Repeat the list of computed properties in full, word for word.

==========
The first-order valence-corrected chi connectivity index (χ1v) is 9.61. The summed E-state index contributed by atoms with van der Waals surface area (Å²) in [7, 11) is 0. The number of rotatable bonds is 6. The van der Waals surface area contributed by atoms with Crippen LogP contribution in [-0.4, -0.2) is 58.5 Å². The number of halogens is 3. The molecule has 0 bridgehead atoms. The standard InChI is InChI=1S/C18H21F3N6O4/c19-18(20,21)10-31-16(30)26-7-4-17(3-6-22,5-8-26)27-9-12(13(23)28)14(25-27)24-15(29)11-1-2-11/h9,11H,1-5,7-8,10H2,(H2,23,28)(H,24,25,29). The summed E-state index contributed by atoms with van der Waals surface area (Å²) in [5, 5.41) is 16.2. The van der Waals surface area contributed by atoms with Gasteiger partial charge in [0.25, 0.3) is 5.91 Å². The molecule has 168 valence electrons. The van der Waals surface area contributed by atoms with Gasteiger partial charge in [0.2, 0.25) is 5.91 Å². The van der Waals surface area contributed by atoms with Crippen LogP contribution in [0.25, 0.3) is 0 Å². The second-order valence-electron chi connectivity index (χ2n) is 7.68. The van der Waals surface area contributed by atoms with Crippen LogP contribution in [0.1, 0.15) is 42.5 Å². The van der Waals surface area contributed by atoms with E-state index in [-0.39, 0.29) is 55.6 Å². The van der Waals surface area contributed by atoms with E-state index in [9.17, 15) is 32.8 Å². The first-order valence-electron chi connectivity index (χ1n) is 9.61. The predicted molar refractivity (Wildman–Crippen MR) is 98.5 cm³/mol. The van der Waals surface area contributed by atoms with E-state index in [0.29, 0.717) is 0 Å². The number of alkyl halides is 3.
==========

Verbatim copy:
The first-order valence-corrected chi connectivity index (χ1v) is 9.61. The summed E-state index contributed by atoms with van der Waals surface area (Å²) in [7, 11) is 0. The number of rotatable bonds is 6. The van der Waals surface area contributed by atoms with Crippen LogP contribution in [-0.4, -0.2) is 58.5 Å². The number of halogens is 3. The molecule has 0 bridgehead atoms. The standard InChI is InChI=1S/C18H21F3N6O4/c19-18(20,21)10-31-16(30)26-7-4-17(3-6-22,5-8-26)27-9-12(13(23)28)14(25-27)24-15(29)11-1-2-11/h9,11H,1-5,7-8,10H2,(H2,23,28)(H,24,25,29). The summed E-state index contributed by atoms with van der Waals surface area (Å²) in [5, 5.41) is 16.2. The van der Waals surface area contributed by atoms with Gasteiger partial charge in [0.25, 0.3) is 5.91 Å². The molecule has 168 valence electrons. The van der Waals surface area contributed by atoms with Gasteiger partial charge in [0.2, 0.25) is 5.91 Å². The van der Waals surface area contributed by atoms with Crippen LogP contribution in [0.25, 0.3) is 0 Å². The second-order valence-electron chi connectivity index (χ2n) is 7.68. The van der Waals surface area contributed by atoms with Crippen LogP contribution in [0.1, 0.15) is 42.5 Å². The van der Waals surface area contributed by atoms with E-state index in [-0.39, 0.29) is 55.6 Å². The van der Waals surface area contributed by atoms with E-state index in [9.17, 15) is 32.8 Å². The first-order valence-electron chi connectivity index (χ1n) is 9.61. The predicted molar refractivity (Wildman–Crippen MR) is 98.5 cm³/mol. The van der Waals surface area contributed by atoms with E-state index in [0.29, 0.717) is 0 Å². The number of alkyl halides is 3.